You love beer? Really love beer? Then plan a trip to Belgium. Belgium is a beautiful country, easy to navigate through with the train system and there is excellent beer at every turn. Belgium was on our must-do beercation list this year and when our friend Simon told us about the Borefts festival, we were sold on planning our vacation around it. I don’t know about you, but when someone from Vancouver flies to a festival in the Netherlands leaving on Thursday, returning on Sunday, it must be pretty phenomenal. Let me tell you, it didn’t disappoint. More on that later.
If I could throw out a tip to Tourism Belgium, you may want to do more advertising as to what makes Belgium such a great place to visit. Every work colleague asked me if I had family there, and hence why we were visiting. Albeit to say, when I said no we’re going for the beer, I got an even more puzzled look. Oh people, catch up.
Normally I wouldn’t write about the flight there but as we used a bazillion points to fly First Class with Lufthansa (thanks to no business class fights being available), it deserves a head nod. Suffice to say, the lay-flat beds, cuisine, wine and service were superb but what really stuck out was the Mercedes 350 that picked us up when we touched down in Munich. We had a 40 minute connection before our flight to Brussels and our driver took us through the back door to security, asked the stern-looking border guard to stamp our passports and drove us to our next plane. Sadly, our luggage didn’t have a Mercedes to whisk it to the next flight and it arrived at our hotel seven hours later. Who cares. We were at Café Delirium perusing the bottle list – we didn’t need to have a love-in with my running gear back at the hotel.
As we visited multiple cities in Belgium and the Netherlands, I’ll break this up into multiple posts which you can link to (once I write them all).
Some observations about Belgium and the Netherlands:
- It’s true, the frites and mayo are superb. You’ll never look at a North American fry the same way again (you pitiful, pitiful excuse for a fry). They double fry them and they come to you hot with just the right amount of crispiness. The mayo isn’t the snow-white crap we have here, it’s yellow-ish made freshly with oil and egg. Damn. Now I want frites.
- Bicycles are everywhere. Sidewalks and streets are full of experienced bicyclist armed only with a bell. They expertly maneuver around dumb tourists and don’t wear helmets (not even the kids). In Antwerp, the bike lanes were part of the wide sidewalk and thus, there was no interaction with vehicles. Seemed to all work well – you may want to look into this, North America.
- Back to food. The waffles are pretty tasty too. The best one we had was in the Antwerp train station from a cart. Hot, wafflely goodness.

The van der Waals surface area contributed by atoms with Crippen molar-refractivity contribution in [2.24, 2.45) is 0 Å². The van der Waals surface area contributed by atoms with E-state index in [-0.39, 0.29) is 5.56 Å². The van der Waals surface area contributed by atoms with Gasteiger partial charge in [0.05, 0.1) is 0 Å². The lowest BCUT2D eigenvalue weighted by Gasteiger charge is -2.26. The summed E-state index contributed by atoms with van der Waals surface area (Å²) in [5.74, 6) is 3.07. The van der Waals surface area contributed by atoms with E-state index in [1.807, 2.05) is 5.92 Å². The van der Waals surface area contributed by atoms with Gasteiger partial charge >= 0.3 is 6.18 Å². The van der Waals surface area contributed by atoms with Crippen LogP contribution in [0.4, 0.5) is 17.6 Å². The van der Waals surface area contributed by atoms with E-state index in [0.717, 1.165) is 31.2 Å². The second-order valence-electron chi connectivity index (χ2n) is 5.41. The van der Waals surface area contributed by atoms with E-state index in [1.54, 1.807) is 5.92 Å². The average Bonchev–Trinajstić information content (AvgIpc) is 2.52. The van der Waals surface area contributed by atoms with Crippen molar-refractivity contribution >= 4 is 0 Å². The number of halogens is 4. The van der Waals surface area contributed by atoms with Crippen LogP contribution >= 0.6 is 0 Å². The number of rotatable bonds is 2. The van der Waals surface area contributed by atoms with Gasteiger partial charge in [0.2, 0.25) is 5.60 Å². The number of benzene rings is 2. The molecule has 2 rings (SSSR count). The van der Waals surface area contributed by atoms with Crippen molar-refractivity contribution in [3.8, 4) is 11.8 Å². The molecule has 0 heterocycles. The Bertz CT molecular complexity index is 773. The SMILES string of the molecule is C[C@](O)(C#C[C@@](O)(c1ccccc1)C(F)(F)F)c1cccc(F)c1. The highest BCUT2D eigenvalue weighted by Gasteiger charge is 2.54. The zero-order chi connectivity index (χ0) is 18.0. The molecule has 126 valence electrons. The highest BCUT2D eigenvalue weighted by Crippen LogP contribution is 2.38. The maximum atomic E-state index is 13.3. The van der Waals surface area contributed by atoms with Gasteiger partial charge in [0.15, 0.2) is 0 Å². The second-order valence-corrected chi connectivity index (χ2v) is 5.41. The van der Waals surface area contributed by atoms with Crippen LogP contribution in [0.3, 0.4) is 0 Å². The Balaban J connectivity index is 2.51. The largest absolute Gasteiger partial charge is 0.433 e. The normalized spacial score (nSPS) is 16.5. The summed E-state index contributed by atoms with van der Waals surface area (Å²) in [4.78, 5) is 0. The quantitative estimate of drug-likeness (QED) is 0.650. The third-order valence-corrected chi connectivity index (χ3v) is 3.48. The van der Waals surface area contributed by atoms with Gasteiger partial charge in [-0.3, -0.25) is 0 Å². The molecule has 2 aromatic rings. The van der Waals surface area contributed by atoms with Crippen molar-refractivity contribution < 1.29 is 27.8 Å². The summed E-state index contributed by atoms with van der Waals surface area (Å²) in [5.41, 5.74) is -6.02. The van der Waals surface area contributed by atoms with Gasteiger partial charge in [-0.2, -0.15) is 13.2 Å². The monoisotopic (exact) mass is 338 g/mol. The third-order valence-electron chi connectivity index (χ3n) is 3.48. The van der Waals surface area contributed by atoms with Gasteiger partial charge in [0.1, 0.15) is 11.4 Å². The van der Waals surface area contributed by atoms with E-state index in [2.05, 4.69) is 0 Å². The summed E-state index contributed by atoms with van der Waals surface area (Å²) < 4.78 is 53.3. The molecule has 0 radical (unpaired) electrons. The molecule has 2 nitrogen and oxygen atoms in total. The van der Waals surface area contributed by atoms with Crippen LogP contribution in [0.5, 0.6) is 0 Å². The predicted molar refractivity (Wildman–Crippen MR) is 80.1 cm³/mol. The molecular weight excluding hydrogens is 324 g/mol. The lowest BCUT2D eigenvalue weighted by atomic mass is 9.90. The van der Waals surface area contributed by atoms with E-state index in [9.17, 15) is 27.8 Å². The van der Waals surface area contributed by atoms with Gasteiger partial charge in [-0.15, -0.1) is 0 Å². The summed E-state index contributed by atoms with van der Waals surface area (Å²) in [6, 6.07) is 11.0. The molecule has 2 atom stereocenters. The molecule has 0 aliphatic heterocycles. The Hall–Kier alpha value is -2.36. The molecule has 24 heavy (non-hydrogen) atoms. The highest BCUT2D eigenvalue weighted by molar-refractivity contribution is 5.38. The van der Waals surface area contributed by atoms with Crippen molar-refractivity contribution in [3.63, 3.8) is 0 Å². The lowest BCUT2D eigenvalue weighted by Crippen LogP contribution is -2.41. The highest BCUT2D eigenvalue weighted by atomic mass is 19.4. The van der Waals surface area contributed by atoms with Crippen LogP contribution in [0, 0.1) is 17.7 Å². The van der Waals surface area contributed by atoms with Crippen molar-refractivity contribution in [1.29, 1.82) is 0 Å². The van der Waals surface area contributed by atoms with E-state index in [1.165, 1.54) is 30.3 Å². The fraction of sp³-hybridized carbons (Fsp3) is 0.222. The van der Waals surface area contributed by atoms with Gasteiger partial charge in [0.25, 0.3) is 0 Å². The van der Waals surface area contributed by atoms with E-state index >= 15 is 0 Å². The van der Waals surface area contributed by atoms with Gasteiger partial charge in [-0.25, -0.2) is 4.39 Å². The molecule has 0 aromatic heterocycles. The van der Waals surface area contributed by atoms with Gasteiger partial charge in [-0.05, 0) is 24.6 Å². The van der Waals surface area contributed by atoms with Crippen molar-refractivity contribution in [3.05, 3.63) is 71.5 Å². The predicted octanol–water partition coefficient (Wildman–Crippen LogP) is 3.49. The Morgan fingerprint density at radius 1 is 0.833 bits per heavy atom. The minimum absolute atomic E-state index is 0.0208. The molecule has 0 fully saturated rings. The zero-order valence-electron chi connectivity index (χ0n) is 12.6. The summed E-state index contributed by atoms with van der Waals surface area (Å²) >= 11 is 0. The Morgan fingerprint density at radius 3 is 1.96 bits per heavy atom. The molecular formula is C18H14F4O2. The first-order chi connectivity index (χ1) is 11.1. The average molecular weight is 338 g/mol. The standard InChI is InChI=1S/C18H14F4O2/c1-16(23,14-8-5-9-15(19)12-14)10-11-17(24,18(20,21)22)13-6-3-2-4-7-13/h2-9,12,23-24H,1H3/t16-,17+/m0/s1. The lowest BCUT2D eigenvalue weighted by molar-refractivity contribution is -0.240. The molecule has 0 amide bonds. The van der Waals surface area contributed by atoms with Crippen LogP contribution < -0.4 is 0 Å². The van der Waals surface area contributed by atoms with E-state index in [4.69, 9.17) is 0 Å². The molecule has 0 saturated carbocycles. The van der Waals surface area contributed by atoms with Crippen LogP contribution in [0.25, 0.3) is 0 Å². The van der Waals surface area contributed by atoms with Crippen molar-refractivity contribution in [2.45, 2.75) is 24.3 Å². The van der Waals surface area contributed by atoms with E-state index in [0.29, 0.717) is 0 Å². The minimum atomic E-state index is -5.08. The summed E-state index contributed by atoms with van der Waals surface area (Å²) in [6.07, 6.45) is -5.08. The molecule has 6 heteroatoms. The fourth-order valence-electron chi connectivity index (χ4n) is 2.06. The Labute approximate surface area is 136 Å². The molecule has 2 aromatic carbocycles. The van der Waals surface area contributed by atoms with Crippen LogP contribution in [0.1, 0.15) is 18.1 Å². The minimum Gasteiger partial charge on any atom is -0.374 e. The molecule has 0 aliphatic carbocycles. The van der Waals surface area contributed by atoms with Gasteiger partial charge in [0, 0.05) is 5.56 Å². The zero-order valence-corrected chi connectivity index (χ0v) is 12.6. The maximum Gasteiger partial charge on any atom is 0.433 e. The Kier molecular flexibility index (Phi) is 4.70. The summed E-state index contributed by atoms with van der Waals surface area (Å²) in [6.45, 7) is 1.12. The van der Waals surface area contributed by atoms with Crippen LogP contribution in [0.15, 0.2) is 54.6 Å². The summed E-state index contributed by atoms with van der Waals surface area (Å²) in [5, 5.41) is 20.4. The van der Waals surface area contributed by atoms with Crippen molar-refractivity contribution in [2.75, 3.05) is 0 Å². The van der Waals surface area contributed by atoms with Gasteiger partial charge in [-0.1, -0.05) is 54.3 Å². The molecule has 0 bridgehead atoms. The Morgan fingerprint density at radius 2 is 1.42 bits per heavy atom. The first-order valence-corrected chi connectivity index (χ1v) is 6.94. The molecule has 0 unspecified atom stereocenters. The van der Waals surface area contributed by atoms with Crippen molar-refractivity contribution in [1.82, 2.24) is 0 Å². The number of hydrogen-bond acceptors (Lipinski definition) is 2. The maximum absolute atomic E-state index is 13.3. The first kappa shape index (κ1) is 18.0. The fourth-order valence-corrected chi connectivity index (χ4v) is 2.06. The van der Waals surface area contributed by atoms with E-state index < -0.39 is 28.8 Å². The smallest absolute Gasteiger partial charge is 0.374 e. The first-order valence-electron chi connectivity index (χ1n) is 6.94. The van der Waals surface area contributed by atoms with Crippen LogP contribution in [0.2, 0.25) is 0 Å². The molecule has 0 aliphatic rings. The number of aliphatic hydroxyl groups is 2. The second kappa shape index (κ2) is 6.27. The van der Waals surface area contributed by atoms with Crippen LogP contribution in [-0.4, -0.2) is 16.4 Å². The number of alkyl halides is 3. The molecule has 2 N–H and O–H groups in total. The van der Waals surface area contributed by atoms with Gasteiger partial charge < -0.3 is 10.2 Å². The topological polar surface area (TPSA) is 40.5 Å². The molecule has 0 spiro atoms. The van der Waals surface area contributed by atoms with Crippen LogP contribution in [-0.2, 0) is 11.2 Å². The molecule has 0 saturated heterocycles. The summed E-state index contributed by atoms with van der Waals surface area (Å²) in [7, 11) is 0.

- Belgian chocolates are a must. We bought some to take home and shopped at Chocoholics, Piere Marcolini and Frederic Blondeel. Bruges had the biggest collection of chocolates shop in a condensed area.
- Corn. Lots and lots of corn fields. I had no idea that they grew so much corn in these two countries but they were everywhere. And whereas our harvesting season is generally done by the end of August, in late September their fields were still full.
- Lastly, every bar serves your beer in the brewery’s branded glass and in the appropriate style. At one bar in Utrecht, they even matched the coasters. Guess I shouldn’t have been raiding the coasters off our table for my stash at home. Oops. Side note, we have 48 new coasters to add to our beer fridge
We used up our Customs allotment of 17 litres plus an overage of another 895ml – not bad for bringing back 44 bottles of various sizes. Normally we bubble wrap every bottle and I play Tetris to place it strategically in our luggage. We still did that with 20 small bottles but we also brought two wine shipper bags from The Wine Check. These beauties are on wheels, have a heavy-duty strap to loop over your other roller bag and fit a wine shipper box with Styrofoam insert. They’re going to be joining us on every future beer trip.
Then there was the cheese. The glorious, glorious cheese. €10 got you a large chunk of beautifully aged cheese. Other culinary delights we brought home were truffle mayonnaise, Paté made from 3 Fonteinen Oude Geuze, mustards from de Molen and two balsamic mustards and two chutneys. Four new brewery t-shirts followed me home and when you add in glasses from Cantillon, De Molen and the two festivals, you have our shopping.
One thing I would have done differently was to fly in to/out of Amsterdam rather than Brussels. Getting back to Brussels was a major pain. Three trains turned into four trains when one broke down. Lugging two suitcases, one with a broken wheel, and two full beer shippers wasn’t easy when you’re transferring trains so often.
In our journey, I tried 148 unique beers and visited two beautiful, historic and beer loving countries. I will definitely return as two weeks was not enough time to explore and Borefts is a festival worth returning to.